Industry groups split over 2020 Cyber Strategy

By Dylan Bushell-Embling
Monday, 10 August, 2020

Industry groups split over 2020 Cyber Strategy

The Australian Computer Society (ACS) has thrown its support behind the federal government’s newly announced 2020 Cyber Security Strategy.

The $1.67bn commitment, announced on Thursday, will add support and resources essential to securing Australia’s technology infrastructure, the ACS said.

According to ACS President Dr Ian Oppermann, the COVID-19 pandemic has shone a light on the key role the ICT profession plays in keeping the Australian economy running.

“Promoting greater collaboration to build Australia’s cyber skills pipeline is an important aspect of the strategy, with the 2019 ACS Digital Pulse reporting a shortfall of over 100,000 skilled IT workers by 2024,” he said.

“The recognition that this responsibility goes beyond governments and includes business, industry and the community is also welcomed, particularly the emphasis on raising community awareness towards online threats and educating small to medium business on mitigating risks to their operations.”

But the Australian Information Security Association (AISA) had a more muted reaction, questioning whether the $1.67 billion funding commitment — which includes only $320 million to address industry and community challenges — is enough.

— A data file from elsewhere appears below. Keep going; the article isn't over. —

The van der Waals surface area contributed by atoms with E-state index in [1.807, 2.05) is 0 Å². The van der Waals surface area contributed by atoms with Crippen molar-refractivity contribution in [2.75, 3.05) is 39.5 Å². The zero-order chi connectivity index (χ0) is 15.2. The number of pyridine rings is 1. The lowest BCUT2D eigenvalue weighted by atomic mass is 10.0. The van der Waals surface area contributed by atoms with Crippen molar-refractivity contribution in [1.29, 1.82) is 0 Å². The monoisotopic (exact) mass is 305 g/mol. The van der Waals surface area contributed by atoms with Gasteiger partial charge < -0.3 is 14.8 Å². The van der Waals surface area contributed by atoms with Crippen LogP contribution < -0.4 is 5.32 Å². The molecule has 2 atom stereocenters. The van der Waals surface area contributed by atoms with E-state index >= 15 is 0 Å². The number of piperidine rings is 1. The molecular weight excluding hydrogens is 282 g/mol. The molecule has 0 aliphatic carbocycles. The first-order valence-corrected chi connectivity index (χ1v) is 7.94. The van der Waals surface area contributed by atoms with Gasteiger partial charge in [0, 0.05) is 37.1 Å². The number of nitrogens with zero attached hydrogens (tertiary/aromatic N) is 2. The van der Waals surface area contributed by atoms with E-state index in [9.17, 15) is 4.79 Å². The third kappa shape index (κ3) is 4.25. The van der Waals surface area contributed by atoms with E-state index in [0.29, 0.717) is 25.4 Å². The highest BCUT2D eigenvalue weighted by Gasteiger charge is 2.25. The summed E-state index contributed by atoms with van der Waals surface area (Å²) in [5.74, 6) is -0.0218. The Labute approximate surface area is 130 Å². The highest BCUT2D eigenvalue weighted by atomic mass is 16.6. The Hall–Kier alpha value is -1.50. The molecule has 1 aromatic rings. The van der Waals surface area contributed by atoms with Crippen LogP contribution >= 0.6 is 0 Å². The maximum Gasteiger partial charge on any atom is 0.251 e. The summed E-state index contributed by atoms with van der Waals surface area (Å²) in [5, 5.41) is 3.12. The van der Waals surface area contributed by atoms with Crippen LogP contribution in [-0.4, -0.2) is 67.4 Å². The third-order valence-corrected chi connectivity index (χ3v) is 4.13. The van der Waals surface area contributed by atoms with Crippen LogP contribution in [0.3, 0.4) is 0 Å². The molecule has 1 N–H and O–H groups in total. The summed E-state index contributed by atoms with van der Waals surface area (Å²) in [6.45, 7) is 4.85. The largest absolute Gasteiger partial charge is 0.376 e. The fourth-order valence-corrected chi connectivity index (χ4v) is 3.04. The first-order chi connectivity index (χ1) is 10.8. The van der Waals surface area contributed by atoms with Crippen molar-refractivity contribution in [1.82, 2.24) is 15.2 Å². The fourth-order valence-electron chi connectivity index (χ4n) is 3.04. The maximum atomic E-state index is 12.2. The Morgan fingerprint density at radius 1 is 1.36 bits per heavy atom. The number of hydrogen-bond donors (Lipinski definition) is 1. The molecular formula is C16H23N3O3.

“Given the size of the potential financial impact at $29 billion a year, there are reasonable questions that may be asked as to whether $1.67 billion worth of funding over 10 years that is allocated for the 2020 Strategy is commensurate to the problem,” AISA Chair Damien Manuel said.

The AISA also expressed concern over the government’s proposal to expand the definition of critical infrastructure and impose new obligations on those telecommunications related sectors covered.

“We do need greater clarity in relation to whether the new obligations are reasonable and whether the government will attempt to stretch the definition of a critical sector to be able to impose the obligations on a wider group of businesses,” Manuel said.

“[But] broadly speaking, the 2020 Strategy aligns with the AISA submission into the Strategy development process, which will please our members nationwide who we surveyed extensively for its preparation,” he added.

One exception is the absence of the AISA’s recommendation that the government introduce tax breaks or other financial encouragements for businesses to improve their security posture.

“AISA believes that offering a carrot will be far more beneficial than wielding a stick when it comes to ensuring industry plays a more proactive part in their own cyber defence,” Manuel said.

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